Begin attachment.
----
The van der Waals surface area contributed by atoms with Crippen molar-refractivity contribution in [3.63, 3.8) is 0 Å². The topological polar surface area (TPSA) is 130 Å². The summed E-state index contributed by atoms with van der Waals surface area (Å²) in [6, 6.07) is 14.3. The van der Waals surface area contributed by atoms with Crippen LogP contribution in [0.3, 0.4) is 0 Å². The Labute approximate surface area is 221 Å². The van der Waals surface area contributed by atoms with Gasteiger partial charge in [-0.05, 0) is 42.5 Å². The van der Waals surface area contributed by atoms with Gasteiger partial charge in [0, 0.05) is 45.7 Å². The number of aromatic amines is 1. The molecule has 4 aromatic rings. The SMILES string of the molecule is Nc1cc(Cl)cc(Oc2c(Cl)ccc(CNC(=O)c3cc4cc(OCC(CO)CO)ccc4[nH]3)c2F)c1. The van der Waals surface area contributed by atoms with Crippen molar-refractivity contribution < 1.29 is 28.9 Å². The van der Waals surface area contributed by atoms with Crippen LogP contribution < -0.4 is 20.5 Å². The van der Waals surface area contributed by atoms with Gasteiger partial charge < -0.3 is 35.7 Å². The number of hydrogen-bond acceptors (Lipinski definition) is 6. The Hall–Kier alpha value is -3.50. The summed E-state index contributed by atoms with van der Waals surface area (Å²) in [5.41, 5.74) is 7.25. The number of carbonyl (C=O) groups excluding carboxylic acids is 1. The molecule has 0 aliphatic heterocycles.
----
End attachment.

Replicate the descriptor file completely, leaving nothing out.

The van der Waals surface area contributed by atoms with Crippen molar-refractivity contribution in [3.63, 3.8) is 0 Å². The topological polar surface area (TPSA) is 130 Å². The summed E-state index contributed by atoms with van der Waals surface area (Å²) in [6, 6.07) is 14.3. The van der Waals surface area contributed by atoms with Crippen LogP contribution in [0.3, 0.4) is 0 Å². The Labute approximate surface area is 221 Å². The van der Waals surface area contributed by atoms with Gasteiger partial charge in [-0.05, 0) is 42.5 Å². The van der Waals surface area contributed by atoms with Gasteiger partial charge in [0, 0.05) is 45.7 Å². The number of aromatic amines is 1. The molecule has 4 aromatic rings. The SMILES string of the molecule is Nc1cc(Cl)cc(Oc2c(Cl)ccc(CNC(=O)c3cc4cc(OCC(CO)CO)ccc4[nH]3)c2F)c1. The van der Waals surface area contributed by atoms with Crippen molar-refractivity contribution < 1.29 is 28.9 Å². The van der Waals surface area contributed by atoms with Crippen LogP contribution < -0.4 is 20.5 Å². The van der Waals surface area contributed by atoms with Gasteiger partial charge < -0.3 is 35.7 Å². The number of hydrogen-bond acceptors (Lipinski definition) is 6. The Hall–Kier alpha value is -3.50. The summed E-state index contributed by atoms with van der Waals surface area (Å²) in [5.41, 5.74) is 7.25. The number of carbonyl (C=O) groups excluding carboxylic acids is 1. The molecule has 0 aliphatic heterocycles.